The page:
Oklahoma entered Phase 3 of Gov. Kevin Stitt’s (R) “Open Up and Recover Safely” plan on June 1, 2020. Church and school summer camps may open, businesses may resume unrestricted staffing at worksites with social distancing and sanitation measures, and businesses that were operating by appointment only may accept walk-ins.
Residents are encouraged to minimize time spent in crowds and vulnerable individuals are urged to continue following safer-at-home guidelines. Also under Phase 3, visits to hospitals can resume, with limitations such as one representative per patient and social distancing measures. Visits to senior care facilities are still prohibited.
The Oklahoma State Legislature passed Senate Joint Resolution 27 on Friday, which will appear on the statewide ballot as State Question 814 on November 3. The constitutional amendment would decrease appropriations made to the state’s Tobacco Settlement Endowment Trust (TSET) Fund from 75% to 25% of tobacco settlement revenue. Funds that are not being deposited into the TSET fund are deposited into a special fund, which would continue under the amendment. The measure would direct the legislature to appropriate money from the special fund to secure federal matching funds for the state’s Medicaid program.
The Tobacco Settlement Endowment Trust (TSET) Fund was created through State Question 692 in 2000. The measure was referred to the ballot by the state legislature and was approved by voters in a vote of 69% in favor to 31% opposed. The TSET was funded through a percentage of revenue from tobacco companies under the 1998 Master Settlement Agreement (MSA). The money in the TSET fund was earmarked for tobacco use prevention, smoking cessation programs, education, health care, and other purposes as established by the fund’s board of directors.
The Master Settlement Agreement (MSA) of 1998 is an agreement between 46 states, four U.S. territories, Washington, D.C., and Puerto Rico, and, originally, four cigarette manufacturers (Philip Morris Incorporated, R.J. Reynolds Tobacco Company, Brown & Williamson Tobacco Corporation, and Lorillard Tobacco Company). As of October 2018, more than 50 tobacco manufacturers were a part of the MSA. Annual payments to the states under the MSA began in 2000 with no set end date.
As of 2020, the average annual payment received by Oklahoma under the Master Settlement Agreement was around $75 million. About $56.25 million was deposited into the TSET fund. Under State Question 814, the amount deposited into the TSET fund would be about $18.75 million, and the remainder (about $56.25 million) would be allocated to drawing down federal matching funds for Medicaid.
State Question 814 was introduced as Senate Joint Resolution 27 on February 3, 2020. It was passed largely along party lines with 96.5% of Republican legislators in favor and 81.3% of Democratic legislators opposed.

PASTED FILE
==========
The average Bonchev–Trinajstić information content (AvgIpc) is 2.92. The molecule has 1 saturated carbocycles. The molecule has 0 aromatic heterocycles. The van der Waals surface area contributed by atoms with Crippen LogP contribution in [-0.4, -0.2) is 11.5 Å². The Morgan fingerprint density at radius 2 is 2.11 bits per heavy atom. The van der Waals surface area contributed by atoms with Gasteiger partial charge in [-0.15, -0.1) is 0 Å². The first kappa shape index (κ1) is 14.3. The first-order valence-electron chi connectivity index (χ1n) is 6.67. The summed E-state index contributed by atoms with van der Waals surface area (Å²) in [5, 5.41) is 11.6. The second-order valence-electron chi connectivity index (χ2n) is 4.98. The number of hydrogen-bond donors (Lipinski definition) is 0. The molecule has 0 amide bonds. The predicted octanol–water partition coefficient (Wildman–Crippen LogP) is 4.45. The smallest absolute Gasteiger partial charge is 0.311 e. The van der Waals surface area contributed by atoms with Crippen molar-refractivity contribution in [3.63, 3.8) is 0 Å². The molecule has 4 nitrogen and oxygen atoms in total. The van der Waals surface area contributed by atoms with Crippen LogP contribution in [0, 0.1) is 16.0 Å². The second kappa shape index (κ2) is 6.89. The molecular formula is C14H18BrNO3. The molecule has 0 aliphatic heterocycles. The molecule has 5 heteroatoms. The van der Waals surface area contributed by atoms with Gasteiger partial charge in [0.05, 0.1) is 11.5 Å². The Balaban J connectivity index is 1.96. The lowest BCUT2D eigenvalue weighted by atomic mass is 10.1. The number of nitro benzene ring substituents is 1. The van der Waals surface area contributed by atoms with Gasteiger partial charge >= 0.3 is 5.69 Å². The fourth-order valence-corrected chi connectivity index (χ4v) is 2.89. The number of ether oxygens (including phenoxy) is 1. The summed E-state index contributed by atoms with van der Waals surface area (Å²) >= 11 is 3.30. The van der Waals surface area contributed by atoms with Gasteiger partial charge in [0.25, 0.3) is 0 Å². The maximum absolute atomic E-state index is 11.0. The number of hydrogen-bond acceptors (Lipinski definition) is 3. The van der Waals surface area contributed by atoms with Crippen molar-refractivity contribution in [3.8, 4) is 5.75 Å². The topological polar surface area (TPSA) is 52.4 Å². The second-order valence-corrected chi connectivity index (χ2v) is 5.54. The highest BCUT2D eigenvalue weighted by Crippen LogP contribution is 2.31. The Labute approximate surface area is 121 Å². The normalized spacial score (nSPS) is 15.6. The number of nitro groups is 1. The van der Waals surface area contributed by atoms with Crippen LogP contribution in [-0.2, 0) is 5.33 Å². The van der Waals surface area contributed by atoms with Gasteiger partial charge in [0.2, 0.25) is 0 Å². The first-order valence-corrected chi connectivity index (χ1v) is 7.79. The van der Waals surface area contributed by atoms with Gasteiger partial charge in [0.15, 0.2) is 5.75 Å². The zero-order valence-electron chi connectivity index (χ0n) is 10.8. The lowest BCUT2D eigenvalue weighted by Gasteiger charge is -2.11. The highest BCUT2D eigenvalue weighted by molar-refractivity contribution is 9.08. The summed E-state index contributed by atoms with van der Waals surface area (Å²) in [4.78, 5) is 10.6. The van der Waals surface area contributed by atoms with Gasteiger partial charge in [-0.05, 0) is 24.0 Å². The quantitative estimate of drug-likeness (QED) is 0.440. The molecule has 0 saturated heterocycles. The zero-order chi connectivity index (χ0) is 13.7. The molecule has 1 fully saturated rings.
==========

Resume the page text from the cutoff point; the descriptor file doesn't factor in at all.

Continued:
One other measure, State Question 802, is certified to appear on the ballot in Oklahoma. State Question 802, which will appear on the June 30 primary ballot, would expand Medicaid coverage in Oklahoma to adults between 18 and 65 with incomes below 133% of the federal poverty level.
A total of 80 measures appeared on the statewide ballot in Oklahoma from 1996 to 2018. Of the total, 77.5% (62 of 80) of the measures were approved and 22.5% (18 of 80) were defeated.
Ballotpedia is tracking state legislative races without a known Democratic or Republican candidate in the 2020 elections. As of April 29, 764 state legislative races do not have a Democratic candidate, and 583 do not have a Republican candidate.
The most seats without a candidate from one of the major parties are concentrated in three states: New York, Oklahoma, and Georgia. New York has the highest number; of its 213 state legislative seats, 74 races (34.7%) do not have a Republican candidate. Oklahoma and Georgia are tied with the second-highest at 68 races. Of the 125 seats on the ballot this year in Oklahoma, 68 races (54.4%) do not have a Democratic candidate. Of the 236 state legislative races that are on the ballot in Georgia, 68 races (28.8%) do not have a Republican candidate.
In 2018, 6,073 state legislative races were on the ballot and 2,017 (33.2%) did not feature major party competition. In comparison, there were 2,477 such races in 2016 and 2,606 in 2014.
During the 2020 election cycle, the filing deadline to run for the state legislature has passed in 30 states. Washington has the next filing deadline on May 15.